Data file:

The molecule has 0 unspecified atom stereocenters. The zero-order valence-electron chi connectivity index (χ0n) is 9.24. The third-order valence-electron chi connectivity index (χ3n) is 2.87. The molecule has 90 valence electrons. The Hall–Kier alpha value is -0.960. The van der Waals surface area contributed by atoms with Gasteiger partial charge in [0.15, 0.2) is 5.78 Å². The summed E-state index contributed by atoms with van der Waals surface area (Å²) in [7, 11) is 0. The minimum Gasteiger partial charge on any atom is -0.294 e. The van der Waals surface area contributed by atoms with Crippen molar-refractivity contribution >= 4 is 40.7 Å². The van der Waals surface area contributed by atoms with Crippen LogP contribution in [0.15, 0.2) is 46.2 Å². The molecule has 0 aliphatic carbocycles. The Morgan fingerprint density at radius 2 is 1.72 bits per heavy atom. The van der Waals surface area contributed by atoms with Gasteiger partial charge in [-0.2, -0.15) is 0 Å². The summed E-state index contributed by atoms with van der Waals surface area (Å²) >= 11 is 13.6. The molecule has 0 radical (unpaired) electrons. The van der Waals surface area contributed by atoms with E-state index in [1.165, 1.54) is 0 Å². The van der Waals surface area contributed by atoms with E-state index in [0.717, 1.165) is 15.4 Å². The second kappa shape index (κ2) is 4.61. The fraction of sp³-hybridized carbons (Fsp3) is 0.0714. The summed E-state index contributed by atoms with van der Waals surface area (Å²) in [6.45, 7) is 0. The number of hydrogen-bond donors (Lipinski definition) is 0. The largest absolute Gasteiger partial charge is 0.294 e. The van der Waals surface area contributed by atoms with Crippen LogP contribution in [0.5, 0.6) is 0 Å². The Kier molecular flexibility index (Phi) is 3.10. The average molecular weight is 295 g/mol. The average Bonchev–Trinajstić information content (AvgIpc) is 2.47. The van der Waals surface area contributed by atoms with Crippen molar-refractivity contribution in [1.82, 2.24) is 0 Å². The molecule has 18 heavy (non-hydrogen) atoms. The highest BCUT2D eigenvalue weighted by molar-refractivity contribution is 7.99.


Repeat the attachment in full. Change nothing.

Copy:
The molecule has 0 unspecified atom stereocenters. The zero-order valence-electron chi connectivity index (χ0n) is 9.24. The third-order valence-electron chi connectivity index (χ3n) is 2.87. The molecule has 90 valence electrons. The Hall–Kier alpha value is -0.960. The van der Waals surface area contributed by atoms with Gasteiger partial charge in [0.15, 0.2) is 5.78 Å². The summed E-state index contributed by atoms with van der Waals surface area (Å²) in [7, 11) is 0. The minimum Gasteiger partial charge on any atom is -0.294 e. The van der Waals surface area contributed by atoms with Crippen molar-refractivity contribution >= 4 is 40.7 Å². The van der Waals surface area contributed by atoms with Crippen LogP contribution in [0.15, 0.2) is 46.2 Å². The molecule has 0 aliphatic carbocycles. The Morgan fingerprint density at radius 2 is 1.72 bits per heavy atom. The van der Waals surface area contributed by atoms with Gasteiger partial charge in [-0.2, -0.15) is 0 Å². The summed E-state index contributed by atoms with van der Waals surface area (Å²) >= 11 is 13.6. The molecule has 0 radical (unpaired) electrons. The van der Waals surface area contributed by atoms with E-state index in [1.165, 1.54) is 0 Å². The van der Waals surface area contributed by atoms with E-state index in [0.717, 1.165) is 15.4 Å². The second kappa shape index (κ2) is 4.61. The fraction of sp³-hybridized carbons (Fsp3) is 0.0714. The summed E-state index contributed by atoms with van der Waals surface area (Å²) in [6.45, 7) is 0. The number of hydrogen-bond donors (Lipinski definition) is 0. The largest absolute Gasteiger partial charge is 0.294 e. The van der Waals surface area contributed by atoms with Crippen LogP contribution in [0.5, 0.6) is 0 Å². The Kier molecular flexibility index (Phi) is 3.10. The average molecular weight is 295 g/mol. The average Bonchev–Trinajstić information content (AvgIpc) is 2.47. The van der Waals surface area contributed by atoms with Crippen molar-refractivity contribution in [1.82, 2.24) is 0 Å². The molecule has 18 heavy (non-hydrogen) atoms. The highest BCUT2D eigenvalue weighted by molar-refractivity contribution is 7.99.